Hopefully parents hung on to those handy back-to-school flyers that were stuffed inside issues of the News Bulletin last month.
The teachers’ strike appears headed for a settlement, awaiting a vote from the B.C. Teachers’ Federation today (Sept. 18).
Parents and other taxpayers should be disappointed that it took three weeks into September before the two sides learned to use their words, stop hitting, share and play nice. If they could come to an agreement on Tuesday, they should have been able to come to an agreement three weeks earlier. But better now than never.
We know that some educators experienced financial hardship, and that some parents faced day-care challenges. This fight was about the kids, though, we were told, and we think the kids will be all right.
Students have enough weeks left in the fall semester to get caught up on the curriculum, and they have more than enough time for proper exam preparation. They’ve missed out on some extra-curricular participation, but they’re still going to get that football season, band trip and Halloween dance. They still have almost a whole school year ahead to make friends, build character, have fun and be kids.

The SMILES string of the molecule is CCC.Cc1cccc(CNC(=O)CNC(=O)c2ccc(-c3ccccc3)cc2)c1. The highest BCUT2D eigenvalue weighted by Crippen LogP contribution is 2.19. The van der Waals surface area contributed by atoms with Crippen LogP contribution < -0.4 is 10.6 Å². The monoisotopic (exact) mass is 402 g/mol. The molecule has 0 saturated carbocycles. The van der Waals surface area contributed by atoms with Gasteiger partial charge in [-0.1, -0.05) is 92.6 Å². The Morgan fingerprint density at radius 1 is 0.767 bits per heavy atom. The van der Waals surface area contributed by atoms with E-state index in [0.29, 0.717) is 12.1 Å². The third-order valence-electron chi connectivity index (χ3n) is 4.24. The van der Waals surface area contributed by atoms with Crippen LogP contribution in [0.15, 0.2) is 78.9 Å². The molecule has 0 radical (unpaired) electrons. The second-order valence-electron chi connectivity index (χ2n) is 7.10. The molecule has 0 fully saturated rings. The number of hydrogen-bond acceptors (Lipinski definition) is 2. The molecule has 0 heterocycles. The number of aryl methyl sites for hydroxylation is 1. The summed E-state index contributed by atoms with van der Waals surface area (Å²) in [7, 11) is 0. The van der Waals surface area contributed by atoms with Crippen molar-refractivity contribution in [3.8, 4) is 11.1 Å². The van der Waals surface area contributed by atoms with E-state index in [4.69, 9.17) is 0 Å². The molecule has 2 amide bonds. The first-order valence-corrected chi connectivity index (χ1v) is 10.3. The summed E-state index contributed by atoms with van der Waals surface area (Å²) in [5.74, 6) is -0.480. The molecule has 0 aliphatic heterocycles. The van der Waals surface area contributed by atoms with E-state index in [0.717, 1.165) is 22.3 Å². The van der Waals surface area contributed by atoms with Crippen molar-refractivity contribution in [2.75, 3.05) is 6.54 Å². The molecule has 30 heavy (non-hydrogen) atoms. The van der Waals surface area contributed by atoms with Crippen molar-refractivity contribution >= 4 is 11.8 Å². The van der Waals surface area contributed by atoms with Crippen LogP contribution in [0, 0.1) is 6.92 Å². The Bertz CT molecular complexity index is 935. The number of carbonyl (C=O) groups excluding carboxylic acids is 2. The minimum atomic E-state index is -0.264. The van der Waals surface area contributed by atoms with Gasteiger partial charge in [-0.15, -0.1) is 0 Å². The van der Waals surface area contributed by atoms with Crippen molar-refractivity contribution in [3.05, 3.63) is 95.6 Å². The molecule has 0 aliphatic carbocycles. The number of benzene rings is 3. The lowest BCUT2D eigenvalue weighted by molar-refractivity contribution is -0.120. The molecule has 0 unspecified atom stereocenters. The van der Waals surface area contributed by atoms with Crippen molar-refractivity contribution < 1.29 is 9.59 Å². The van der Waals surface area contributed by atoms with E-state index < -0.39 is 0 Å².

For some students, the teachers’ strike was a learning experience. A few of them considered the issues and a few stopped by the picket lines. Mostly, they left it to the adults who have been entrusted with children’s education all along.
We hope and we think that some good has come out of the strike. Certainly six years of labour peace is an attractive idea. Neither side gave in on class size and composition, not really, but if those are such clear priorities for teachers, then they’re right to continue to voice their wishes.
A strike was a failure by both sides. Sometimes it’s OK to agree to disagree, but not when it causes collateral damage. Maybe three weeks is minimal damage. Maybe this school year can still be one of the best ever.